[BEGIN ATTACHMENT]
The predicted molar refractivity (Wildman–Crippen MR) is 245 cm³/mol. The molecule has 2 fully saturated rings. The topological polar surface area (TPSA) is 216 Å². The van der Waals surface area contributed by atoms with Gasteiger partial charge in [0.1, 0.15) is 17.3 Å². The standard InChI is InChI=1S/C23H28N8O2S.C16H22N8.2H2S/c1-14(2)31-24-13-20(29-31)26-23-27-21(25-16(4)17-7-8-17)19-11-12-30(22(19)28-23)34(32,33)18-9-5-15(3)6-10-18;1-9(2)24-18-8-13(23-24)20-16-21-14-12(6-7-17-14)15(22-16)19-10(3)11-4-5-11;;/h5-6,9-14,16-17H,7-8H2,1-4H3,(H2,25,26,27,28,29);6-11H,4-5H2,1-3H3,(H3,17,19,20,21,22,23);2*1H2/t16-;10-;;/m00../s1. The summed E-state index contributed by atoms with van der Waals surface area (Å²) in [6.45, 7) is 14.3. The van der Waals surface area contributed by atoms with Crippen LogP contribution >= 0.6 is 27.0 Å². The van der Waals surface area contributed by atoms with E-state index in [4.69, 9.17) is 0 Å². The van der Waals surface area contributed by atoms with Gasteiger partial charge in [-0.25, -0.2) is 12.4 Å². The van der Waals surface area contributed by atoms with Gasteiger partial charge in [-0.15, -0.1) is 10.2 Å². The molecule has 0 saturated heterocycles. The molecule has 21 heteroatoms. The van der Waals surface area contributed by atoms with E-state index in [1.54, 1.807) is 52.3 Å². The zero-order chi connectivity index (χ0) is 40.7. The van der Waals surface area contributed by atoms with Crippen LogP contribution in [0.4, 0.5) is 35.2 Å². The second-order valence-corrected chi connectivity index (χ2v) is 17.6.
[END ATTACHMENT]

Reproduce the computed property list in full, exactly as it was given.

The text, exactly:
The predicted molar refractivity (Wildman–Crippen MR) is 245 cm³/mol. The molecule has 2 fully saturated rings. The topological polar surface area (TPSA) is 216 Å². The van der Waals surface area contributed by atoms with Gasteiger partial charge in [0.1, 0.15) is 17.3 Å². The standard InChI is InChI=1S/C23H28N8O2S.C16H22N8.2H2S/c1-14(2)31-24-13-20(29-31)26-23-27-21(25-16(4)17-7-8-17)19-11-12-30(22(19)28-23)34(32,33)18-9-5-15(3)6-10-18;1-9(2)24-18-8-13(23-24)20-16-21-14-12(6-7-17-14)15(22-16)19-10(3)11-4-5-11;;/h5-6,9-14,16-17H,7-8H2,1-4H3,(H2,25,26,27,28,29);6-11H,4-5H2,1-3H3,(H3,17,19,20,21,22,23);2*1H2/t16-;10-;;/m00../s1. The summed E-state index contributed by atoms with van der Waals surface area (Å²) in [6.45, 7) is 14.3. The van der Waals surface area contributed by atoms with Crippen LogP contribution >= 0.6 is 27.0 Å². The van der Waals surface area contributed by atoms with E-state index in [4.69, 9.17) is 0 Å². The van der Waals surface area contributed by atoms with Gasteiger partial charge in [-0.25, -0.2) is 12.4 Å². The van der Waals surface area contributed by atoms with Gasteiger partial charge in [-0.15, -0.1) is 10.2 Å². The molecule has 0 saturated heterocycles. The molecule has 21 heteroatoms. The van der Waals surface area contributed by atoms with E-state index in [1.54, 1.807) is 52.3 Å². The zero-order chi connectivity index (χ0) is 40.7. The van der Waals surface area contributed by atoms with Crippen LogP contribution in [0.4, 0.5) is 35.2 Å². The second-order valence-corrected chi connectivity index (χ2v) is 17.6.